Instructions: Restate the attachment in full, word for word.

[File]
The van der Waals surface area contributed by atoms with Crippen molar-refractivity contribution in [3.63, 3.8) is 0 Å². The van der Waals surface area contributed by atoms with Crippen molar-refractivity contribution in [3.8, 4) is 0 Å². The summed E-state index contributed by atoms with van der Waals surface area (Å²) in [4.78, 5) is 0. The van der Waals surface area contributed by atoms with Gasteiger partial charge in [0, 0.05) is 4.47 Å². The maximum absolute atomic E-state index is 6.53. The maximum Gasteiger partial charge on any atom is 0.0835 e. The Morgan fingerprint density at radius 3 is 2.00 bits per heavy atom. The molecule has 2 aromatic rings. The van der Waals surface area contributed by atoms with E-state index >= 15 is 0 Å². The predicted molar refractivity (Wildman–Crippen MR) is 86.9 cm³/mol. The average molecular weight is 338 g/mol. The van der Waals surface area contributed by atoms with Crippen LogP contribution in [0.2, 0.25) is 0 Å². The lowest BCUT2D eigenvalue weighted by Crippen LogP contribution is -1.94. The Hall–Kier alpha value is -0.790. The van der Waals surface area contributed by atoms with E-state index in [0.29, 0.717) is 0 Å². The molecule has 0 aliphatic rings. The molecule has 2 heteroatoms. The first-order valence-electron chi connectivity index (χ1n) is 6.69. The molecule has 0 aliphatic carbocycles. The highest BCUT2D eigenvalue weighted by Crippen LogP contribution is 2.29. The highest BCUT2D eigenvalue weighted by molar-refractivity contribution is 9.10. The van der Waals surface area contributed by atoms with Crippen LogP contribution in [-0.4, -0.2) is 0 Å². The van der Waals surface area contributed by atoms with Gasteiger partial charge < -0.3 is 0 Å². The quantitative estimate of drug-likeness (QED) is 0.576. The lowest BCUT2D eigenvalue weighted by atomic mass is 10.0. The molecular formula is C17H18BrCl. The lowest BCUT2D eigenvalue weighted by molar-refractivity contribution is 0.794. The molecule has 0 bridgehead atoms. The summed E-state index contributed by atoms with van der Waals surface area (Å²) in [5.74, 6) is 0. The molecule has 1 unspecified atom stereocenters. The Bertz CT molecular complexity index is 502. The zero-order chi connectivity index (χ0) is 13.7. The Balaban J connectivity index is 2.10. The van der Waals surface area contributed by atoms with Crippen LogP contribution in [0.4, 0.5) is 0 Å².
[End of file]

The van der Waals surface area contributed by atoms with Crippen molar-refractivity contribution in [3.63, 3.8) is 0 Å². The van der Waals surface area contributed by atoms with Crippen molar-refractivity contribution in [3.8, 4) is 0 Å². The summed E-state index contributed by atoms with van der Waals surface area (Å²) in [4.78, 5) is 0. The van der Waals surface area contributed by atoms with Gasteiger partial charge in [0, 0.05) is 4.47 Å². The maximum absolute atomic E-state index is 6.53. The maximum Gasteiger partial charge on any atom is 0.0835 e. The Morgan fingerprint density at radius 3 is 2.00 bits per heavy atom. The molecule has 2 aromatic rings. The van der Waals surface area contributed by atoms with E-state index >= 15 is 0 Å². The predicted molar refractivity (Wildman–Crippen MR) is 86.9 cm³/mol. The average molecular weight is 338 g/mol. The van der Waals surface area contributed by atoms with Crippen LogP contribution in [0.2, 0.25) is 0 Å². The lowest BCUT2D eigenvalue weighted by Crippen LogP contribution is -1.94. The Hall–Kier alpha value is -0.790. The van der Waals surface area contributed by atoms with E-state index in [0.29, 0.717) is 0 Å². The molecule has 0 aliphatic rings. The molecule has 2 heteroatoms. The first-order valence-electron chi connectivity index (χ1n) is 6.69. The molecule has 0 aliphatic carbocycles. The highest BCUT2D eigenvalue weighted by Crippen LogP contribution is 2.29. The highest BCUT2D eigenvalue weighted by molar-refractivity contribution is 9.10. The van der Waals surface area contributed by atoms with Crippen LogP contribution in [-0.4, -0.2) is 0 Å². The van der Waals surface area contributed by atoms with Gasteiger partial charge < -0.3 is 0 Å². The quantitative estimate of drug-likeness (QED) is 0.576. The lowest BCUT2D eigenvalue weighted by atomic mass is 10.0. The molecular formula is C17H18BrCl. The lowest BCUT2D eigenvalue weighted by molar-refractivity contribution is 0.794. The molecule has 0 bridgehead atoms. The summed E-state index contributed by atoms with van der Waals surface area (Å²) in [5.74, 6) is 0. The molecule has 1 unspecified atom stereocenters. The Bertz CT molecular complexity index is 502. The zero-order chi connectivity index (χ0) is 13.7. The Balaban J connectivity index is 2.10. The van der Waals surface area contributed by atoms with Crippen LogP contribution in [0.4, 0.5) is 0 Å².